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    ERMD5 is offline Member 510 points
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    Interesting ...its tru how overspecialization have vreated problems. I was just talking to a physician a few days ago and he mentioned how when a pt has cardiac problem and lets say he also has Renal artery athrosclerosis. The cardiologist would be able to perform an angiogram on the coronary arteries, but the renal artery becomes an issue becuz vascular surgons believe its their teritory and interventional radiologist think its theirs. One hte other hand the cardiologist say I'm going up to the heart I can check out the renal artery too.
    So who's job is it?

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    Dr.Azimi is offline Permanently Banned 510 points
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  8. #17
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    I go to an IM doc in the US and all he does is write drugs with no invasive procedures. In return for limiting his scope of practice, his malpractice insurance is greatly lowered. Just depends on what one wants to do.

  9. #18
    IMG SURVIVOR's Avatar
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    So:
    1- why they dont put a cap limit to malpractice insures?
    2- Give more insentive to go to that area?
    3- What the US goverment will do?


    long story short why do you think ER all over the country are over crouded and lets not imagen a disaster like an earthwake, or hurracain.
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    why even bother with the obvious. Just know where you are need it and where you can help the most.

  10. #19
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    Quote Originally Posted by IMG SURVIVOR View Post
    So:
    1- why they dont put a cap limit to malpractice insures?
    2- Give more insentive to go to that area?
    3- What the US goverment will do?


    long story short why do you think ER all over the country are over crouded and lets not imagen a disaster like an earthwake, or hurracain.
    I actually dont agree with a cap on malpractice suits.....we all get emotional bc we always assume a doctor doesnt screw up....what about the ones that do. What about the one who disables a kid during delivery or kills his patient bc he doesnt transfuse quick enough? What about a doctor that causes a problem that requires far more than 250,000 in medical bills
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  11. #20
    MushieCookie is offline Senior Member
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    ...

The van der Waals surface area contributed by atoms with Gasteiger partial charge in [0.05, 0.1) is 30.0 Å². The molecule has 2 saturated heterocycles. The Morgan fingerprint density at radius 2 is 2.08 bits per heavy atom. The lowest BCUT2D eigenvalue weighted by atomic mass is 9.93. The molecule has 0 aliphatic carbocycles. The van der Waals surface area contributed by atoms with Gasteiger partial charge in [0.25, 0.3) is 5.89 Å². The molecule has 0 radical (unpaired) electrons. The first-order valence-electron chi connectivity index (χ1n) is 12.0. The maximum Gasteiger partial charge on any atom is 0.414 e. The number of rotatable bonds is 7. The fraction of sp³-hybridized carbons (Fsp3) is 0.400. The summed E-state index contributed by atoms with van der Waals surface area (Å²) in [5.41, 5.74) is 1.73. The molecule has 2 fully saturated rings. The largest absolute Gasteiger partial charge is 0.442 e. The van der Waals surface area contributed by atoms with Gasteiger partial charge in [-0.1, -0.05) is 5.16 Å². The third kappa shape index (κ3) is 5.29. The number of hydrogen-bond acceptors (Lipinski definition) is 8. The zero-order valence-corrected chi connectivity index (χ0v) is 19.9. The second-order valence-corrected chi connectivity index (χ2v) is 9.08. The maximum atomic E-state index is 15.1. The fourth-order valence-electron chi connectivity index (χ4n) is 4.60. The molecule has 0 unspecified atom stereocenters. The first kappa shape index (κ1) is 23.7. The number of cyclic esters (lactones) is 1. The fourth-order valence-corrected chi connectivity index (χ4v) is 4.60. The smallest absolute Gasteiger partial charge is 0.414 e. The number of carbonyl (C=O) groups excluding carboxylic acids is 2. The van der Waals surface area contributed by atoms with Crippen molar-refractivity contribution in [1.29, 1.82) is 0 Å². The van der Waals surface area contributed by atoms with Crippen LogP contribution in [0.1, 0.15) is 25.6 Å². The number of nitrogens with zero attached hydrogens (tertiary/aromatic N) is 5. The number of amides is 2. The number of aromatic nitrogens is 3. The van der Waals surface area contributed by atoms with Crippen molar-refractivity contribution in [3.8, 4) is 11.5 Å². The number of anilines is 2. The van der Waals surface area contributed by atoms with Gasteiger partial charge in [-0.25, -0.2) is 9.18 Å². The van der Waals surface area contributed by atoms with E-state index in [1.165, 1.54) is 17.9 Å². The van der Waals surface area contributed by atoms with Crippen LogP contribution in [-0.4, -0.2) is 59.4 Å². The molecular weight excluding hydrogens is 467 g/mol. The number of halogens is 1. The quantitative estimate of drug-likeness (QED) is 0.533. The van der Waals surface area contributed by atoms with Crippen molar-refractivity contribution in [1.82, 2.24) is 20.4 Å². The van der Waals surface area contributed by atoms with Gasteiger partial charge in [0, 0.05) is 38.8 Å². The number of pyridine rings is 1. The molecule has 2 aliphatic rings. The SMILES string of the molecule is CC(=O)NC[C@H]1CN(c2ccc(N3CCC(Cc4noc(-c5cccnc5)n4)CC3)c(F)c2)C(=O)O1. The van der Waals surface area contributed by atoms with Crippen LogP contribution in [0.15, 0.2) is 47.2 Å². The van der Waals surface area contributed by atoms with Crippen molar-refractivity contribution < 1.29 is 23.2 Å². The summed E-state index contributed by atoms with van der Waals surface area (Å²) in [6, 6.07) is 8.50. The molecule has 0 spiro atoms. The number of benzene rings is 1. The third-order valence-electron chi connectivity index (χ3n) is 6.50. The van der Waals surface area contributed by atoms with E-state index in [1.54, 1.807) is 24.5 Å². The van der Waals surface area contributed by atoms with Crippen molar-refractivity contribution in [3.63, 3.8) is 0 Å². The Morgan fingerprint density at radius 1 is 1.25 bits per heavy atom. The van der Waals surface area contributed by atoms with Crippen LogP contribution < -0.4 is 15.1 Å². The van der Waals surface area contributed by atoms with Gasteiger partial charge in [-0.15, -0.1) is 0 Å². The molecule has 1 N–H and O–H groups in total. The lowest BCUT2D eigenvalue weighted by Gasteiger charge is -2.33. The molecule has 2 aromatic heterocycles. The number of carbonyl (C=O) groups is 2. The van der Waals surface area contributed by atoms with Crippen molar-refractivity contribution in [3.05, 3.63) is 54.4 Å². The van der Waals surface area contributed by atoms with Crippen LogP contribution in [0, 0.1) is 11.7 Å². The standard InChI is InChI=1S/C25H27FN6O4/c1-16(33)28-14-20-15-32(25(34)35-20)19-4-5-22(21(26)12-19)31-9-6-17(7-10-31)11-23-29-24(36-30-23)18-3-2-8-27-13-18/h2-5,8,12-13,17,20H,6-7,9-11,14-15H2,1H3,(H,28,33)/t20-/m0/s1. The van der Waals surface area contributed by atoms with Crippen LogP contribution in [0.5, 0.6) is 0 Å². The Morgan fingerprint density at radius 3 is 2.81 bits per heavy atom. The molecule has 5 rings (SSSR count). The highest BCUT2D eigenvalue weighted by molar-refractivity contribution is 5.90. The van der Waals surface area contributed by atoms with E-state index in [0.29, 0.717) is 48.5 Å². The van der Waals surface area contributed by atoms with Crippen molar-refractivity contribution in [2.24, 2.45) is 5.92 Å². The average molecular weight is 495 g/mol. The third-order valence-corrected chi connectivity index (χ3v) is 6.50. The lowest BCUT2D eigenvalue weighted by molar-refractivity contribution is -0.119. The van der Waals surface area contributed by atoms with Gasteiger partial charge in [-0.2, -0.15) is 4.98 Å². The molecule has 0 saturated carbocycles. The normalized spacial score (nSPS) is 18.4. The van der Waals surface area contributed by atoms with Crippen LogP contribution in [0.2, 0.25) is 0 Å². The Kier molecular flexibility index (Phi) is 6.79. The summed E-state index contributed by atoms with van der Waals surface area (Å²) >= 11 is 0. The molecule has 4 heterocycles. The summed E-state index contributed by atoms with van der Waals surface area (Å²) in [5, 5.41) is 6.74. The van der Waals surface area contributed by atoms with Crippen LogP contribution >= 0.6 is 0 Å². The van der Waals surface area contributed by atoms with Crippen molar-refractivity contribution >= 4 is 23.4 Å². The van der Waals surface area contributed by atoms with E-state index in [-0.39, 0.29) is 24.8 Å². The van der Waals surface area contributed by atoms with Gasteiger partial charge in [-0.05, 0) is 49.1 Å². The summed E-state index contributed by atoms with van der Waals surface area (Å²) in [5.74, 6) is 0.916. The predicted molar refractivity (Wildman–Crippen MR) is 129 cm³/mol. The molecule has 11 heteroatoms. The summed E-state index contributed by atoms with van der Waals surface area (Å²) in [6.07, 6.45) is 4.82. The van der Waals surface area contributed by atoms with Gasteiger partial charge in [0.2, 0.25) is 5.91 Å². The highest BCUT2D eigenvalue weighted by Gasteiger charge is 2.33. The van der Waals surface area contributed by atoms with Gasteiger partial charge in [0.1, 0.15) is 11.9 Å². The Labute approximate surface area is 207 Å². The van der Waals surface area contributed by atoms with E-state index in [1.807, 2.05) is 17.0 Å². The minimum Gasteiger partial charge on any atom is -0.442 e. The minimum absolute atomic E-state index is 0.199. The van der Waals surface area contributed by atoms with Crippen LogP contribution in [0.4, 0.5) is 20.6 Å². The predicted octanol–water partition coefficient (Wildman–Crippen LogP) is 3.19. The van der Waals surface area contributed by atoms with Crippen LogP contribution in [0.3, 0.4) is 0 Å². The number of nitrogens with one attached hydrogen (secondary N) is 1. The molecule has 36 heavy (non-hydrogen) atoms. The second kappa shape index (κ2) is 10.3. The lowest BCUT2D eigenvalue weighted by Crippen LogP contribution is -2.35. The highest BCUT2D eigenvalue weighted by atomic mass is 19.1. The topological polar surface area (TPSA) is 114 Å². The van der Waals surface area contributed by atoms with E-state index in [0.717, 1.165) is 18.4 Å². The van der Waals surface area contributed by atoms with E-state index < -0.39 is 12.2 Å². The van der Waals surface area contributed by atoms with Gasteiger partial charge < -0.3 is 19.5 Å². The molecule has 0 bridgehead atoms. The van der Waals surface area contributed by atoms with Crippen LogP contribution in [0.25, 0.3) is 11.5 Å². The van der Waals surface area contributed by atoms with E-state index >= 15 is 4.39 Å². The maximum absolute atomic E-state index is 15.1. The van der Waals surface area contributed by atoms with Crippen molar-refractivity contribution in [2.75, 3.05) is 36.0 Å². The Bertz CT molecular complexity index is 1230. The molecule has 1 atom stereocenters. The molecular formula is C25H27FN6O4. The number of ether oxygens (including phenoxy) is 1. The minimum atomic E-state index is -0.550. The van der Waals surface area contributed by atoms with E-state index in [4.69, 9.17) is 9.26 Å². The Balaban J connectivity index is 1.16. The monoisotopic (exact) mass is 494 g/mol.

To 'combat' the first issue with less pay for the 'un-specialized' physicians...it's partly due to our predecessors who would charge anything and everything to insurance companies (back in the day), and the insurance companies would pay ANYTHING a doctor asked. Before, a OB/GYN doc could ask for $5000 for a bilateral tubal ligation, and would get it. Now, they get $25 reimbursed by medicaid/medicare. Private insurance (and non-privatized) cought onto the game a LONG time ago, which is why THEY are now bringing in $500 million plus in profits every year...which means the less for everyone else.

    As for malpractice suits and payments...do y'all realize that we are TERRIBLE at policing our own kind? Meaning, if someone makes a mistake, we don't say anything, but try to 'look away' and not incriminate someone else. What does that lead to? These 'bad' doctors keep making mistakes. It is less than 10% of doctors who get sued for the LARGE malpractice settlements. These doctors get sued over and over, and raise the cost of malpractice for everyone else. I could go on and on...but seriously, look it up. I'm not joking.

    Oh, and as for an internist doing scopes, or performing chest x-rays and reading them in your own office...sure, you will create a significant amount of revenue for yourself...especially if you own the machines! But...your malpractice insurance will be through the roof!!!! Why? Because your not 'certified' to perform these procedures and competently read the results in an acceptably accurate manner...because you haven't been trained to do so. Also...are you willing to take the chance that you take an CXR of your patient, read it as normal, and miss the fact that there is a small nodule 'obscured' within vasculature markings? You miss it, the symptoms worsen, pt. gets another CXR, it gets caught by a board certified radiologist...and your SOL. Sure, people make mistakes, but the general internist will make a LOT more (relatively speaking) than a 'board certified' specialist in their field.